Thursday, July 12, 2018 by Ethan Huff
A senior official from the Indian National Congress (INC), one of India’s opposition parties, is demanding an investigative probe into what he’s calling a “mega bitcoin scam” involving leaders of the country’s majority Bharatiya Janata Party (BJP).
Shaktisinh Gohil says that BJP officials have been complicit in a “multi-layered” scam that involved laundering large amounts of money through the bitcoin platform. According to the Criminal Investigation Department (CID), roughly Rs 5,000 crore, the equivalent of about $723 million, was funneled through bitcoin as “cover-up” money for various laundering and extortion purposes.
All of this came to light back in April when Indian businessman and builder Sailesh Bhatt filed a complaint against Gujarat’s Amreli district police, claiming that they extorted 200 bitcoins, worth about $2 million at the time, as well as demanded Rs 32 crore, worth about $4.6 million in cash, as ransom money.
According to Bhatt, Nalin Kotadiya, a BJP official and former Member of the Legislative Assembly (MLA), pressured him to hand over all of this cash and bitcoins under duress. A CID investigation was launched immediately after, resulting in multiple arrests, including Amreli district police superintendent Jagdish Patel.
Kotadiya reportedly absconded not long after, at the request of CID, and has since been declared a proclaimed offender. Despite a warrant being issued for his arrest, CID insists that Kotadiya has “remained untraceable,” which Gohil says is all too convenient, seeing as how the Modi government has basically turned a blind eye to the whole thing.
“If he is arrested, [Kotadiya] will reveal damning evidences which will expose top BJP leaders in the state,” Gohil says.
“It is intriguing that the Modi government sends … authorities to hound Gujarat Congress MLAs as well as Karnatak Congress candidates during elections when the code of conduct is on. But it does not bother to investigate this ‘mega bitcoin scam,'” he adds.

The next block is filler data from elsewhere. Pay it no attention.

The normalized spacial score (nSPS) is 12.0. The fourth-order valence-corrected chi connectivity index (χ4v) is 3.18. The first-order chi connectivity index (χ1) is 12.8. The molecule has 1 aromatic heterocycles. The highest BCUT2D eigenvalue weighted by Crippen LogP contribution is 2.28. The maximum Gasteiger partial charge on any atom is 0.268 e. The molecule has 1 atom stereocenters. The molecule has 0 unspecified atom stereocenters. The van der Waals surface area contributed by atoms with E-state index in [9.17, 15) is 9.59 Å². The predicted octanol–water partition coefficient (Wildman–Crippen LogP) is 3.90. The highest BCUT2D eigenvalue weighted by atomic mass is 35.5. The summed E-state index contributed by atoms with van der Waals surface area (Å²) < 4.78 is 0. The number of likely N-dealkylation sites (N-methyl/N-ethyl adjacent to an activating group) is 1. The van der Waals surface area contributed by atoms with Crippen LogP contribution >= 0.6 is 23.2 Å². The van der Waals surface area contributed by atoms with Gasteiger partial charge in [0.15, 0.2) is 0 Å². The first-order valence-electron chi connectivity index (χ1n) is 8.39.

For more bitcoin news, check out BitRaped.com.
Commenting on the matter in a recent tweet, the Gujarat Pradesh Congress Committee stated that the reason the Indian government isn’t performing due diligence in getting to the bottom of the matter is that it’s trying to protect itself rather than seek justice.
“Modi says a lot about ‘na khaunga, na khane dunga’, yet his govt is not investigating this mega Bitcoin scam,” the tweet reads. “Are they not investigating so they can protect themselves?? Why are they keeping the people of India in dark about such a huge scam?!”
Bitcoin fraud is also a problem here in the United States, where the Department of Justice (DOJ) is currently investigating allegations of “spoofing,” wash trading, and various other scams said to be taking place on legitimate bitcoin trading platforms.
Spoofing involves savvy traders submitting a whole bunch of bitcoin orders all at once, only to cancel them after prices have moved in a pre-determined direction, of course benefiting the spoofers. Wash trading is a situation in which traders basically trade with themselves, creating fraudulent demand in order to manipulate prices.
The Street also warns about a number of other scams, one of which is known as “pump and dump.” It basically involves investors hyping, or “pumping,” up a cryptocurrency in order to significantly increase its value. They then cash out, or “dump,” their coins, raking in all the benefits at the expense of those who were tricked into jumping onboard.
“With the inevitable rise of bitcoin in current and coming years, it is becoming increasingly important to understand and be on the lookout for bitcoin scams that could cost you thousands,” warns Anne Sraders from The Street.
Sources for this article include: